The Kenyan shilling continued its slide against the major world currencies, signalling a looming rise in the cost of living in a country that is over-dependent on imported goods.
The shilling closed yesterday’s trading 10 cents weaker at 94.35 to the dollar, staying on a losing path that started last month and moving closer to breaching the psychological mark of 95 units to the dollar as rising demand for the dollar continued to weigh against weak inflows.
Kenya is a net importer of consumer goods such as petroleum, processed foods and clothing as well as raw materials and machinery used by its nascent manufacturing industry, whose costs are expected to rise with a weaker shilling pushing up the rate of inflation.
A weaker shilling, however, has the impact of making Kenyan exports more affordable and should therefore help drive volumes, besides translating to better earnings for every dollar.
Analysts, however, said overreliance on imports means the economy could wipe out any benefits the importers may get from a weaker shilling, leaving consumers in a worse position.
“Taking all the market factors into consideration, a weaker shilling would increase inflationary pressure and ultimately result in a higher cost of living,” said Ecobank Kenya country treasurer Bobby Otieno.
“Reduced inflows from tea and tourism sectors, payment of dividends by multinational companies and a reduction of inflows via forex bureaus with the crackdown on terrorism financing have significantly impacted the forex reserves.”
Inflation stood at 6.31 per cent in March up from 5.61 per cent in February – a figure that is still within the Central Bank of Kenya (CBK) target of between 2.5 and 7.5 per cent.
In addition to the expected rise in the cost of living (inflation), a weaker currency has a wider impact on the economy, especially on interest rates.
“If inflation goes up above the CBK’s target margins, the CBK will be forced to increase the base rate. This will in turn increase the cost of credit to the private sector and ultimately slow down the rate of growth,” said Commercial Bank of Africa senior dealer Joshua Anene.
Kenya imported goods worth Sh1.618 trillion in 2014, up 15 per cent or Sh210 billion more compared to Sh1.408 trillion in 2013, according to the Kenya National Bureau of Statistics (KNBS).
The value of imports rose only marginally by Sh32 billion or 6.5 per cent — from Sh504.3 billion to Sh537.1 billion — meaning that Kenya’s trade deficit widened by Sh177.7 billion to Sh1.08 trillion. The imports were mainly in form of capital goods for infrastructure projects, fuel and manufactured goods.
The KNBS’s producer price index (PPI) for the first quarter of 2015 also shows that the overall cost of production for manufacturers increased by 1.52 per cent compared to a decrease of 1.23 per cent recorded in the fourth quarter of 2014.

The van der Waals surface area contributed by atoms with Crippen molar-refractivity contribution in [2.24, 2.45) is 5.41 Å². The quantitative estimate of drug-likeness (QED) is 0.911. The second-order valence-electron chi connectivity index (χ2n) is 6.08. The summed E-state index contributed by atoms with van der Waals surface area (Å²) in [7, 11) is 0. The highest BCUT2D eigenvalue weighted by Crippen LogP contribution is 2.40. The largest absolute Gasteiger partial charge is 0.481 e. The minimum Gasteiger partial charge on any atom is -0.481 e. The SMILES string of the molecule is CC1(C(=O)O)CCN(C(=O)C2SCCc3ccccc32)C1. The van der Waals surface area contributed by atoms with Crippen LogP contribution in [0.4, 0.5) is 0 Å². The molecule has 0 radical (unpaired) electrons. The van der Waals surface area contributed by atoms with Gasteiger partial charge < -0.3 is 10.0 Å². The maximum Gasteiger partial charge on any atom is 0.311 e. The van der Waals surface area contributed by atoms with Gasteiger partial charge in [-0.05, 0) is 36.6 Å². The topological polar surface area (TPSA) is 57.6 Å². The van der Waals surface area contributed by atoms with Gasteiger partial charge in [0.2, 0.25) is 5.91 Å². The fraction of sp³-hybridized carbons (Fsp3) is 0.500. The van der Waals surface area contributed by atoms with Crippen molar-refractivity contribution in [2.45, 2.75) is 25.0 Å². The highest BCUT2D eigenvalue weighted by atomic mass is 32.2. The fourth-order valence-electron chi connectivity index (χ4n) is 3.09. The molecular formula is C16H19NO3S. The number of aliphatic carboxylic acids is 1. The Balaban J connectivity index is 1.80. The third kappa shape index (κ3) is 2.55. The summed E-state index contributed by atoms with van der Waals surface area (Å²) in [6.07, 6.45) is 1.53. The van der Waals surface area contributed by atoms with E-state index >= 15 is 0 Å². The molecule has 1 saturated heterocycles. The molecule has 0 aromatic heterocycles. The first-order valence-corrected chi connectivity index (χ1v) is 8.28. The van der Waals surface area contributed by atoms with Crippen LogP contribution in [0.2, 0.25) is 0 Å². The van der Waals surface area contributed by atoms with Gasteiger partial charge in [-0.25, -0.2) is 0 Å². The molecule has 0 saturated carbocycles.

“The main contributors to the first quarter increases were manufacture of food products (up 1.79 per cent), manufacture of beverages (up 2.52 per cent) and manufacture of rubber and plastic products (up 2.85 per cent),” the KNBS says in the PPI report.
Costs associated with food and non-alcoholic beverages have the biggest weighting in the monthly inflation index at 36 per cent and account for up to 40 per cent of the producer price index.
Consumers have been enjoying some respite on inflation helped by low cost of petroleum products arising from a recent dip in global crude oil prices.
Consultancy firm PricewaterhouseCoopers (PwC) put the total savings on oil import bill in the past year at $200 million (Sh18.5 billion).
Oil prices have, however, rebounded since January when a barrel was priced at an average of $46 to an average of $65 a barrel today, meaning pump prices are likely to rise in the Energy Regulatory Commission’s next two review cycles.
The shilling’s quick slide towards the 95 units to the dollar has also gone against the general expectation that this exchange rate would only be realised progressively towards the end of the year — raising the possibility that the shilling may drop further than the projected levels.
“We had not forecast that we would get to 94 so early in the year and we have breached that level quite easily. This means we could see the exchange rate anywhere between 95 and 98 to the dollar by year-end,” said Mr Otieno.
Dealers said the shilling’s weakening is also driven to some extent by domestic factors and not just the dollar’s global strengthening. Last week the dollar lost some ground to other world currencies, a development that was not felt in the Kenyan market.
The CBK has, however, come in to reassure the market that it is closely monitoring developments in the foreign exchange market and that it will continue to use appropriate monetary policy instruments to minimise exchange rate volatility.
“The bank has adequate foreign exchange reserves in excess of 4.5 months of imports to cushion the exchange rate against these short-term shocks and volatility,” the CBK said in a statement issued on Tuesday last week.
The bank intervened in the market yesterday with dollar sales as the shilling dropped to an intra-day level of 94.40/50.
It is the eighth time the CBK has intervened in the market in recent times to minimise volatility through the sale of dollars as the shilling depreciated to cross a key psychological limit. The regulator has, however, not sought to determine the direction of the exchange rate.
The shilling has in the past been seen as overvalued to the dollar and some economists have advised the authorities to allow it to depreciate gradually.
Last July as the shilling hit 88 units to the dollar, Francis Mwega, a CBK monetary policy committee member, said in a research paper that the local currency was overvalued by 4.3 per cent.
The World Bank put the cumulative overvaluation over a decade at 33 per cent.